Note: Illustrator will export all of the artboards at once, naming them in order of artboard, ex. “01-Artboard 1” in Illustrator will be named “Mug-1.png”. This is important because the next step involves uploading images in numerical and alphabetical order. If you need to rename to change the order of your images, do so now.


Step Two: Make Your GIF on

The first time I tried this, I used Photoshop’s frame animation. Don’t. This process is easier, and you don’t need Creative Cloud! Go to Select the GIF Maker page from the tabs, and upload your images.



This is what my initial upload looked like.

Once your images are uploaded, you can duplicate them (handy if you want to reverse the animation, ex. fade in and fade out), drag and drop to reorder, set the length of time for each frame, loop, and more.

This is how things looked after duplicating frames 1–11 and reordering them. This way, I’ve followed the “fade in” effect with a “fade out” effect, for more seamless looping.


When ready, click Make a GIF!. This will generate a preview of your GIF. If you change your mind about frame order or frame length, adjust accordingly and click Make a GIF! a second time, until the GIF appears how you’d like it.

Note: This is a good a time to mention that Instagram doesn’t allow uploads in GIF format. The good news is that you can use the GIF format on channels like Facebook, and easily convert the GIF to mp4 for Instagram all without leaving Also, Instagram videos must be a minimum of three seconds long. Make sure your GIF is that long, loops enough times to reach that minimum, or is slowed down using the Speed editor before saving the final GIF.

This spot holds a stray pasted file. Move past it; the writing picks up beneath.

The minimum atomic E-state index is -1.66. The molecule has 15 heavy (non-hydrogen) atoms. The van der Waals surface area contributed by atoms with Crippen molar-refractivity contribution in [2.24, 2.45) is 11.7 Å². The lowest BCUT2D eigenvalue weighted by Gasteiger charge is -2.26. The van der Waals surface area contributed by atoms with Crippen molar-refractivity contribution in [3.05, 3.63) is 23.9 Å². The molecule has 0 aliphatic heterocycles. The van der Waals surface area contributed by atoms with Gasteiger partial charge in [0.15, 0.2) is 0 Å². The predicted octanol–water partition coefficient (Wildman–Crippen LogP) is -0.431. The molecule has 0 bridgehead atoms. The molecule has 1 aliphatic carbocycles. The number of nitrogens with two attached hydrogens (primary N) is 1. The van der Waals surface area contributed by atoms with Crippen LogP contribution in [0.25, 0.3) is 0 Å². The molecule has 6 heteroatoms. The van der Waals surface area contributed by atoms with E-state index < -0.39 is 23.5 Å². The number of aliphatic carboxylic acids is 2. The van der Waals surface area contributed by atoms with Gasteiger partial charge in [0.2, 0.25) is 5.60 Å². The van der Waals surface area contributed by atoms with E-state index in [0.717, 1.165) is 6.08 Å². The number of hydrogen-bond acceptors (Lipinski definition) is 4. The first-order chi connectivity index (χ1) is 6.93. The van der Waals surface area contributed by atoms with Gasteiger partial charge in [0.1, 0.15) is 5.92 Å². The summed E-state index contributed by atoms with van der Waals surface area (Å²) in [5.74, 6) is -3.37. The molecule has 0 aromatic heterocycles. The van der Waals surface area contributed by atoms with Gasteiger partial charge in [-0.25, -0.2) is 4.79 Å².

Here is a screenshot of the editing tools that will appear beneath the preview of your GIF. I find Speed and Optimize the most useful. (Optimizing your GIF will decrease file size to something more manageable. In this example, the 13.42 MB GIF was sized down to 6.7 MB). Don’t forget to click Save to download your final GIF!



If you plan to post on Instagram, return to the tabs at the top of the page and click Video to GIF, then GIF to MP4 Converter. Upload the GIF from where you just saved it, and follow the prompts to download the video conversion.


Step Three: Share that GIF!

If you have experience sharing across social media channels, this is the easiest step. Again, while Facebook will allow GIF uploads, Instagram posts must be uploaded as video/.mp4 files. At that point, you can also use Instagram’s built-in video filters to edit further!


And finally, here are a few of the “pseudo-animation” effects I’ve worked with in the past. (I’ll use the icon from the Spanish tile GIF to illustrate, but you can use any vector-based graphic to recreate!)


The strobe effect.
As eye-catching as it gets, and easy to make in just two frames.

Come on and zooma, zooma, zooma, ZOOM!
You get it.

The stop motion effect.
This is the same idea as the GIF early in this post of the Charlottesville Ale Trail patches—fun for promoting a physical product when you don’t have top-of-the-line photography equipment!

The flip book effect.
Maybe you dabble in print design? This is a great way to mimic the experience of flipping through a bound print piece, no binding or printing necessary!


There are endless possibilities. For inspiration, don’t forget to see what other studios are doing with programs like AfterEffects (I find this case study particularly aspirational), and consider how you could recreate those techniques in GIF format for your needs.